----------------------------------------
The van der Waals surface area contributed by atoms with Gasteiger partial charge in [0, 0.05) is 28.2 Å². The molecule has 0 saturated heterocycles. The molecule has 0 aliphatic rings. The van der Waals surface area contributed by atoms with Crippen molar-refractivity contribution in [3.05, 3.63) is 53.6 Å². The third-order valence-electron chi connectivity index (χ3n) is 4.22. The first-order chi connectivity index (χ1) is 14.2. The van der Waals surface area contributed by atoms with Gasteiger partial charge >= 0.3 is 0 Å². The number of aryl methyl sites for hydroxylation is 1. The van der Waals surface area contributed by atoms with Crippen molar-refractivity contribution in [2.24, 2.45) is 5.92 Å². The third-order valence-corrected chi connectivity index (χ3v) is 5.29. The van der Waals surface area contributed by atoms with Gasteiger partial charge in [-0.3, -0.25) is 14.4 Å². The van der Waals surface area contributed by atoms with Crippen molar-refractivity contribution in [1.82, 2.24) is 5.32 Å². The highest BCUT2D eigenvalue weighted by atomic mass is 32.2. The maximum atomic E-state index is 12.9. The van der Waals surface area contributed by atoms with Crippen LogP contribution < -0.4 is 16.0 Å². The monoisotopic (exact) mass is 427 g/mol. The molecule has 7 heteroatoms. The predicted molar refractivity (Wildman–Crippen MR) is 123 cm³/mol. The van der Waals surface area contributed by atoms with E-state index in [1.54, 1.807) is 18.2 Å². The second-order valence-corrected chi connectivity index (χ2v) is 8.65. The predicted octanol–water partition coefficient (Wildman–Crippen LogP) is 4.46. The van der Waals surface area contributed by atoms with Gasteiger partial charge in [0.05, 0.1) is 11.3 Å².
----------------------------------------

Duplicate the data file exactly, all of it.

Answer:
The van der Waals surface area contributed by atoms with Gasteiger partial charge in [0, 0.05) is 28.2 Å². The molecule has 0 saturated heterocycles. The molecule has 0 aliphatic rings. The van der Waals surface area contributed by atoms with Crippen molar-refractivity contribution in [3.05, 3.63) is 53.6 Å². The third-order valence-electron chi connectivity index (χ3n) is 4.22. The first-order chi connectivity index (χ1) is 14.2. The van der Waals surface area contributed by atoms with Gasteiger partial charge >= 0.3 is 0 Å². The number of aryl methyl sites for hydroxylation is 1. The van der Waals surface area contributed by atoms with Crippen molar-refractivity contribution in [2.24, 2.45) is 5.92 Å². The third-order valence-corrected chi connectivity index (χ3v) is 5.29. The van der Waals surface area contributed by atoms with Gasteiger partial charge in [-0.3, -0.25) is 14.4 Å². The van der Waals surface area contributed by atoms with Crippen molar-refractivity contribution in [1.82, 2.24) is 5.32 Å². The highest BCUT2D eigenvalue weighted by atomic mass is 32.2. The maximum atomic E-state index is 12.9. The van der Waals surface area contributed by atoms with Crippen LogP contribution < -0.4 is 16.0 Å². The monoisotopic (exact) mass is 427 g/mol. The molecule has 7 heteroatoms. The predicted molar refractivity (Wildman–Crippen MR) is 123 cm³/mol. The van der Waals surface area contributed by atoms with E-state index in [1.54, 1.807) is 18.2 Å². The second-order valence-corrected chi connectivity index (χ2v) is 8.65. The predicted octanol–water partition coefficient (Wildman–Crippen LogP) is 4.46. The van der Waals surface area contributed by atoms with Gasteiger partial charge in [0.05, 0.1) is 11.3 Å².